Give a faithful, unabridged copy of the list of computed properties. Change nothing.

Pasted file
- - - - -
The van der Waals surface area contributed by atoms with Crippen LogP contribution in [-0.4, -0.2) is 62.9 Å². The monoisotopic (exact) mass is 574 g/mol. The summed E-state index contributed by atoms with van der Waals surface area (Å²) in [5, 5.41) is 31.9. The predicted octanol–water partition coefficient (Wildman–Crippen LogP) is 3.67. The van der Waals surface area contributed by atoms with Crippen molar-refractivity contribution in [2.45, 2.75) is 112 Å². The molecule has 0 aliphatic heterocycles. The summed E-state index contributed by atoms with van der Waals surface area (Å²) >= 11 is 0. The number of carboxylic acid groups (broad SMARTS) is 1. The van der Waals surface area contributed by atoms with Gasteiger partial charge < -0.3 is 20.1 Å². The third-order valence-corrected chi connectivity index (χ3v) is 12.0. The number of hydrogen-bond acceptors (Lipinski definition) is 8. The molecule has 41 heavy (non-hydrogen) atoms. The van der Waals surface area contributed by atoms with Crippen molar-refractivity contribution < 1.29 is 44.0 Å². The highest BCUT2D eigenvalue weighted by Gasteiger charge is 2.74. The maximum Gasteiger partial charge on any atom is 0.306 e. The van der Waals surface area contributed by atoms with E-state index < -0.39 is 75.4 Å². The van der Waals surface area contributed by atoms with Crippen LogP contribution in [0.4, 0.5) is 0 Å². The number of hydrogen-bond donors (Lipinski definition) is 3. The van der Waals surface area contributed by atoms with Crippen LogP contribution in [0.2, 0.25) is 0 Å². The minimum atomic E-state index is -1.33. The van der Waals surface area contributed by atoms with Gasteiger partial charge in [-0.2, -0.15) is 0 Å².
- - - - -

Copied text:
The van der Waals surface area contributed by atoms with Crippen LogP contribution in [-0.4, -0.2) is 62.9 Å². The monoisotopic (exact) mass is 574 g/mol. The summed E-state index contributed by atoms with van der Waals surface area (Å²) in [5, 5.41) is 31.9. The predicted octanol–water partition coefficient (Wildman–Crippen LogP) is 3.67. The van der Waals surface area contributed by atoms with Crippen molar-refractivity contribution in [2.45, 2.75) is 112 Å². The molecule has 0 aliphatic heterocycles. The summed E-state index contributed by atoms with van der Waals surface area (Å²) >= 11 is 0. The number of carboxylic acid groups (broad SMARTS) is 1. The van der Waals surface area contributed by atoms with Gasteiger partial charge < -0.3 is 20.1 Å². The third-order valence-corrected chi connectivity index (χ3v) is 12.0. The number of hydrogen-bond acceptors (Lipinski definition) is 8. The molecule has 41 heavy (non-hydrogen) atoms. The van der Waals surface area contributed by atoms with Crippen molar-refractivity contribution < 1.29 is 44.0 Å². The highest BCUT2D eigenvalue weighted by Gasteiger charge is 2.74. The maximum Gasteiger partial charge on any atom is 0.306 e. The van der Waals surface area contributed by atoms with E-state index < -0.39 is 75.4 Å². The van der Waals surface area contributed by atoms with Crippen LogP contribution in [0.4, 0.5) is 0 Å². The number of hydrogen-bond donors (Lipinski definition) is 3. The van der Waals surface area contributed by atoms with Crippen LogP contribution in [0.2, 0.25) is 0 Å². The minimum atomic E-state index is -1.33. The van der Waals surface area contributed by atoms with Gasteiger partial charge in [-0.2, -0.15) is 0 Å².